On the basis of the foregoing, we conclude that the petitioner has failed to satisfy the prejudice prong of Strickland. See Strickland v. Washington, supra, 466 U.S. at 687, 104 S.Ct. 2052. Even if appellate counsel and the first habeas counsel had raised a prosecutorial misconduct claim in the petitioner's direct appeal and in the petition for a writ of habeas corpus, respectively, the result of the trial would not have been different, as the evidence against the petitioner was strong.
We conclude that the petitioner has failed to demonstrate that the habeas court abused its discretion by denying his petition for certification to appeal.
The appeal is dismissed.
1. The court also concluded that the prosecutorial misconduct claim was procedurally defaulted, and the petitioner has not pursued the issue on appeal.
2. In his brief, the petitioner claims that “the habeas court erred when it found that there was no merit to the issue that there was ineffective assistance of previous habeas counsel.” Because the resolution of this claim involves a discussion of the same legal principles as are involved in deciding the petitioner's claim that appellate counsel provided ineffective assistance, we address both in part II.
3. In State v. Singh, supra, 259 Conn. at 712, 793 A.2d 226, our Supreme Court held, inter alia, that “closing arguments providing, in essence, that in order to find the defendant not guilty, the jury must find that witnesses had lied” are improper.
4. The petitioner argues that, pursuant to State v. Singh, supra, 259 Conn. at 712, 793 A.2d 226, the prosecutor, during closing argument, improperly (1) “ask[ed] the jury to find that if one witness is telling the truth, then the other must be lying,” (2) “vouched for a state ['s] witness,” and (3) “appealed to the passions emotions and prejudices of the jury.” (Internal quotation marks omitted.) The petitioner also alleges instances of prosecutorial misconduct, occurring during the cross-examination of the petitioner, to support his claim that his counsel rendered ineffective assistance by not raising the issue of prosecutorial misconduct. The petitioner, however, failed to include the allegedly improper questions that the prosecutor asked during the cross-examination in the proceedings. Three months after the respondent filed her return, the petitioner filed a motion to amend his petition to include these additional alleged instances of prosecutorial misconduct. The court subsequently denied the petitioner's motion to amend. See part I. In its memorandum of decision, the habeas court acknowledged that “[t]he petitioner's main thrust is that the prosecutor at his original trial engaged in prosecutorial misconduct in the manner in which he made his closing argument to the jury”; (emphasis added); and, accordingly, we review only those statements made during the prosecutor's closing argument.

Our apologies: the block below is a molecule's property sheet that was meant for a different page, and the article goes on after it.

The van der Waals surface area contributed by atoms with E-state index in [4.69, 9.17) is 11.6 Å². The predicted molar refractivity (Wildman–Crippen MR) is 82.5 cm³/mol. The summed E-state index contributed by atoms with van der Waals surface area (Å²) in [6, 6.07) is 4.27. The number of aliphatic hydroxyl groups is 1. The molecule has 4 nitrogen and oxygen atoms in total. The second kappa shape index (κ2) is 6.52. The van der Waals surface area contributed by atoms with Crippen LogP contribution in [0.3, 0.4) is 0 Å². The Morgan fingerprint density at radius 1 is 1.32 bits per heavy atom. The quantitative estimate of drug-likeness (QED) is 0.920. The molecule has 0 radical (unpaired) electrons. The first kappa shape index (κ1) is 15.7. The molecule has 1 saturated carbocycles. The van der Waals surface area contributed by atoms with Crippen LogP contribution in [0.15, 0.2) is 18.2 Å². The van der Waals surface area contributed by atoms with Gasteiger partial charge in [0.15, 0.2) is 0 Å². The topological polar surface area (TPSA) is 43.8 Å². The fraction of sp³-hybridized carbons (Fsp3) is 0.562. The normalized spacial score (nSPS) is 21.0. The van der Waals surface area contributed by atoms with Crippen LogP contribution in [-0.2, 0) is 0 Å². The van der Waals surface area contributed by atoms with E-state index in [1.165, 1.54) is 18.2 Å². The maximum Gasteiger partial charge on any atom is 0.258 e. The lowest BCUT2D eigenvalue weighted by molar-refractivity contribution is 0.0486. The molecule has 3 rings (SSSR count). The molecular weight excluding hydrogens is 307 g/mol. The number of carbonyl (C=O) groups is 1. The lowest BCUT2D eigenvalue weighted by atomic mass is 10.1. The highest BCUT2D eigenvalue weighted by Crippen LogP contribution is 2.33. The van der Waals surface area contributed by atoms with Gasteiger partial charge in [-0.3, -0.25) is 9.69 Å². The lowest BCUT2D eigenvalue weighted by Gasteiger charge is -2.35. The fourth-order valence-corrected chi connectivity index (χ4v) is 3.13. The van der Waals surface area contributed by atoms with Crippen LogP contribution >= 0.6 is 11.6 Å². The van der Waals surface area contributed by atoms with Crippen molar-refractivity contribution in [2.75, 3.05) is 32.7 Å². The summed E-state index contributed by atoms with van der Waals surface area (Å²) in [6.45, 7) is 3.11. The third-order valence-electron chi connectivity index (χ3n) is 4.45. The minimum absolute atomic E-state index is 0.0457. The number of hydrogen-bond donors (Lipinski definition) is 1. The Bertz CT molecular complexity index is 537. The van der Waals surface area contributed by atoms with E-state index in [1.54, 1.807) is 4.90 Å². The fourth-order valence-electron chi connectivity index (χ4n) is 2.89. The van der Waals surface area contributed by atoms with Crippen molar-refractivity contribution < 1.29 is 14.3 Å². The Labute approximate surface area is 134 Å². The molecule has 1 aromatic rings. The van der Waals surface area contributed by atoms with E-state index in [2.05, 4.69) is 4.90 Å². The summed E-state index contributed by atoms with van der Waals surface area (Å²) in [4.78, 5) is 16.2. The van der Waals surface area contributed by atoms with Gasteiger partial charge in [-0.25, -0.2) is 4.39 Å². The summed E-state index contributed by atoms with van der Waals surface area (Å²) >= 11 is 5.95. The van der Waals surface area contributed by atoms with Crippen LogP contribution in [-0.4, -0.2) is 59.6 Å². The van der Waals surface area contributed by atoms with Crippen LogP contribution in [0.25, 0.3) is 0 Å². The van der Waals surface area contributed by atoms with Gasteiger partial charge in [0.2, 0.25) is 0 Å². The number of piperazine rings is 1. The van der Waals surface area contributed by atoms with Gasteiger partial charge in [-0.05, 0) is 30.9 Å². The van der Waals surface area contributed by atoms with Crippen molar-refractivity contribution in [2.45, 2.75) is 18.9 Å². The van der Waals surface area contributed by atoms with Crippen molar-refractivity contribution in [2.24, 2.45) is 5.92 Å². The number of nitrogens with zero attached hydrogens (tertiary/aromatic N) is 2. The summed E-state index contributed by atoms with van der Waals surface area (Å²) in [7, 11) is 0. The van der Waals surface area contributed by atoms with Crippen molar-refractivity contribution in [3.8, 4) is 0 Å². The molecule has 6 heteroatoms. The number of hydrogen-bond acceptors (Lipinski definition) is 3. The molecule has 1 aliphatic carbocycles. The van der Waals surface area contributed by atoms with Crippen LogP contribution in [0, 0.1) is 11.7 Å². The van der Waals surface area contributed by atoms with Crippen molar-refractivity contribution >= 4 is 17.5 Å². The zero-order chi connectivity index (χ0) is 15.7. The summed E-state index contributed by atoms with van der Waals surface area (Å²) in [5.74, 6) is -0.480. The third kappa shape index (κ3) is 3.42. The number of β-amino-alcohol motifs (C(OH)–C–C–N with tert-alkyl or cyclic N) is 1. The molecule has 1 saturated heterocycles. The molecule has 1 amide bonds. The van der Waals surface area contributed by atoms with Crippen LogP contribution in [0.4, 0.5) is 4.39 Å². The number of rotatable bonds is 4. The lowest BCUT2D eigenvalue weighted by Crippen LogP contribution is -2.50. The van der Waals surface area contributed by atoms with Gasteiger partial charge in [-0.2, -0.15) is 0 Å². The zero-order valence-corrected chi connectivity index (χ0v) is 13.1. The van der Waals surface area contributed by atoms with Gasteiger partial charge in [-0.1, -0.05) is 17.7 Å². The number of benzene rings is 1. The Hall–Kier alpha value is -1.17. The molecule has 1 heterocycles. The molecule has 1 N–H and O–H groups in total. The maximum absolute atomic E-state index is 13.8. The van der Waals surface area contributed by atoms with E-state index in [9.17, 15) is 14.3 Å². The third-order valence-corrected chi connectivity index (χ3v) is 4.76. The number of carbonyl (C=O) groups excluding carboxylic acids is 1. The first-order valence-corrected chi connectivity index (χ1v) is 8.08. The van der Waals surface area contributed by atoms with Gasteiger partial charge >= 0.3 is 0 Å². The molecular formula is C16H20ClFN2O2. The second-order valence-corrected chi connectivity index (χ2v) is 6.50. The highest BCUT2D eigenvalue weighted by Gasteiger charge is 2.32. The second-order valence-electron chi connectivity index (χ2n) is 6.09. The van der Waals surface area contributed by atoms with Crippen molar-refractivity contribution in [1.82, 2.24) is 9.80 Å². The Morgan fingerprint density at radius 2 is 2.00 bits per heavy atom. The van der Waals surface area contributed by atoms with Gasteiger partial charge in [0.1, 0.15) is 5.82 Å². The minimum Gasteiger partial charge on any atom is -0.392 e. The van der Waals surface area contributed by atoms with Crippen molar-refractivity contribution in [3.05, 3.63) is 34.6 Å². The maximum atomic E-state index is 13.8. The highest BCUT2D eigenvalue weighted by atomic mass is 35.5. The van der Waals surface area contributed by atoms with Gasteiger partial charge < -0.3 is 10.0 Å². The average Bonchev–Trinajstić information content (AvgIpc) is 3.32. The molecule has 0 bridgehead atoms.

5. Because we conclude that the petitioner has failed to satisfy the prejudice prong of Strickland, we do not determine whether the failure to raise the issue of prosecutorial misconduct in the petitioner's direct appeal or in the petition for a writ of habeas corpus constituted deficient representation. The petitioner argues in this appeal that our Supreme Court's holding in State v. Singh, supra, 259 Conn. at 709-12, 793 A.2d 226, is dispositive with respect to his contention that the prosecutor engaged in misconduct. We note, however, that our Supreme Court did not decide Singh until four months after appellate counsel argued the petitioner's direct appeal before this court.
In this opinion the other judges concurred.